# multivariate output mlp example from numpy import array from numpy import hstack from keras.models import Model from keras.layers import Input from keras.layers import Dense # split a multivariate sequence into samples def split_sequences(sequences, n_steps): X, y = list(), list() for i in range(len(sequences)): # find the end of this pattern end_ix = i + n_steps # check if we are beyond the dataset if end_ix > len(sequences)-1: break # gather input and output parts of the pattern seq_x, seq_y = sequences[i:end_ix, :], sequences[end_ix, :] X.append(seq_x) y.append(seq_y) return array(X), array(y) # define input sequence in_seq1 = array([10, 20, 30, 40, 50, 60, 70, 80, 90]) in_seq2 = array([15, 25, 35, 45, 55, 65, 75, 85, 95]) out_seq = array([in_seq1[i]+in_seq2[i] for i in range(len(in_seq1))]) # convert to [rows, columns] structure in_seq1 = in_seq1.reshape((len(in_seq1), 1)) in_seq2 = in_seq2.reshape((len(in_seq2), 1)) out_seq = out_seq.reshape((len(out_seq), 1)) # horizontally stack columns dataset = hstack((in_seq1, in_seq2, out_seq)) # choose a number of time steps n_steps = 3 # convert into input/output X, y = split_sequences(dataset, n_steps) # flatten input n_input = X.shape[1] * X.shape[2] X = X.reshape((X.shape[0], n_input)) # separate output y1 = y[:, 0].reshape((y.shape[0], 1)) y2 = y[:, 1].reshape((y.shape[0], 1)) y3 = y[:, 2].reshape((y.shape[0], 1)) # define model visible = Input(shape=(n_input,)) dense = Dense(100, activation='relu')(visible) # define output 1 output1 = Dense(1)(dense) # define output 2 output2 = Dense(1)(dense) # define output 2 output3 = Dense(1)(dense) # tie together model = Model(inputs=visible, outputs=[output1, output2, output3]) model.compile(optimizer='adam', loss='mse') # fit model model.fit(X, [y1,y2,y3], epochs=2000, verbose=0) # demonstrate prediction x_input = array([[70,75,145], [80,85,165], [90,95,185]]) x_input = x_input.reshape((1, n_input)) yhat = model.predict(x_input, verbose=0) print(yhat) |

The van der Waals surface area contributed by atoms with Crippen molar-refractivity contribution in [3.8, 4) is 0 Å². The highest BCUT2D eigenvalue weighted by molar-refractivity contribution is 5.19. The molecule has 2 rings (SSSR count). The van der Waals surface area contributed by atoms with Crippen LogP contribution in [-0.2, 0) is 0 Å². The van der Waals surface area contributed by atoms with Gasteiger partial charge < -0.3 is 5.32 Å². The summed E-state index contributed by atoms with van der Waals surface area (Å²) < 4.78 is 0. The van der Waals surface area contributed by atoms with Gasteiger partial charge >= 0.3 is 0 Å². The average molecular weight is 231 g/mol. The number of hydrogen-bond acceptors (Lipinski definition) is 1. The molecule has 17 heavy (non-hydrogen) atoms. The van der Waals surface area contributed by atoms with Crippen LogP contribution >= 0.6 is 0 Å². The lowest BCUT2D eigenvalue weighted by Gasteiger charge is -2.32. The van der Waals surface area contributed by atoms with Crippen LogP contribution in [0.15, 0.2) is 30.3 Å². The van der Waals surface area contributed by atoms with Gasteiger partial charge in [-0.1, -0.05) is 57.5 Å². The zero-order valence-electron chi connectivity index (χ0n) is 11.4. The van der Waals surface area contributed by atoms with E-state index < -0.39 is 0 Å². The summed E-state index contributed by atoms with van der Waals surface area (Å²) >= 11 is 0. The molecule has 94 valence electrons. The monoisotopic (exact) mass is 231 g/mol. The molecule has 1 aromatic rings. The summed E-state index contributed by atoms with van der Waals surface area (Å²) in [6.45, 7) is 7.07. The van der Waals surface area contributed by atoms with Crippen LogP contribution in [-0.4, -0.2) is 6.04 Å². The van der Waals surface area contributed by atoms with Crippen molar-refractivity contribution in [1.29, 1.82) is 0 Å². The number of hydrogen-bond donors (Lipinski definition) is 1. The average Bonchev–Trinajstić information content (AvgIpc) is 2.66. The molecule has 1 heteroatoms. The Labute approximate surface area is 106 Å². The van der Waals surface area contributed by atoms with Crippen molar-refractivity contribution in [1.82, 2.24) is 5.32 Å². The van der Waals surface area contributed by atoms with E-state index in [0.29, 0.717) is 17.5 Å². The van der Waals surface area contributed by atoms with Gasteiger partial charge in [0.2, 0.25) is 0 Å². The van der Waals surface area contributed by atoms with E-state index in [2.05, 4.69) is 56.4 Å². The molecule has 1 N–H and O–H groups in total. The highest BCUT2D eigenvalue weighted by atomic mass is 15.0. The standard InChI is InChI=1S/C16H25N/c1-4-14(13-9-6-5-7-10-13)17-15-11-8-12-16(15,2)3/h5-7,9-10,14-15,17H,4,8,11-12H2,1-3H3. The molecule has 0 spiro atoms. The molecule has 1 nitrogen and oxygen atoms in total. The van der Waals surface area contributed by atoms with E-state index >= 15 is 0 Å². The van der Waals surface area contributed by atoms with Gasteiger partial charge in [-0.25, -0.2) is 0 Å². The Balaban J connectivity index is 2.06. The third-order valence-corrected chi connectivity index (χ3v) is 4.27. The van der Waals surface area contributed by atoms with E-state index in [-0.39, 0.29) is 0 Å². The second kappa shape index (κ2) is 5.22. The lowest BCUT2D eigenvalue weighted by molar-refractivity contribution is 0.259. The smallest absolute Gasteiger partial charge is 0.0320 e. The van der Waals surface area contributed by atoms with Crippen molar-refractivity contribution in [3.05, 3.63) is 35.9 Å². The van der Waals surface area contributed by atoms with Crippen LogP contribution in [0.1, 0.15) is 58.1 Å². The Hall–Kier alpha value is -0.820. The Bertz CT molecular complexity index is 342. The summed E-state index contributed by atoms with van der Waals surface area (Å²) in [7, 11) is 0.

**Note**: Your results may vary given the stochastic nature of the algorithm or evaluation procedure, or differences in numerical precision. Consider running the example a few times and compare the average outcome.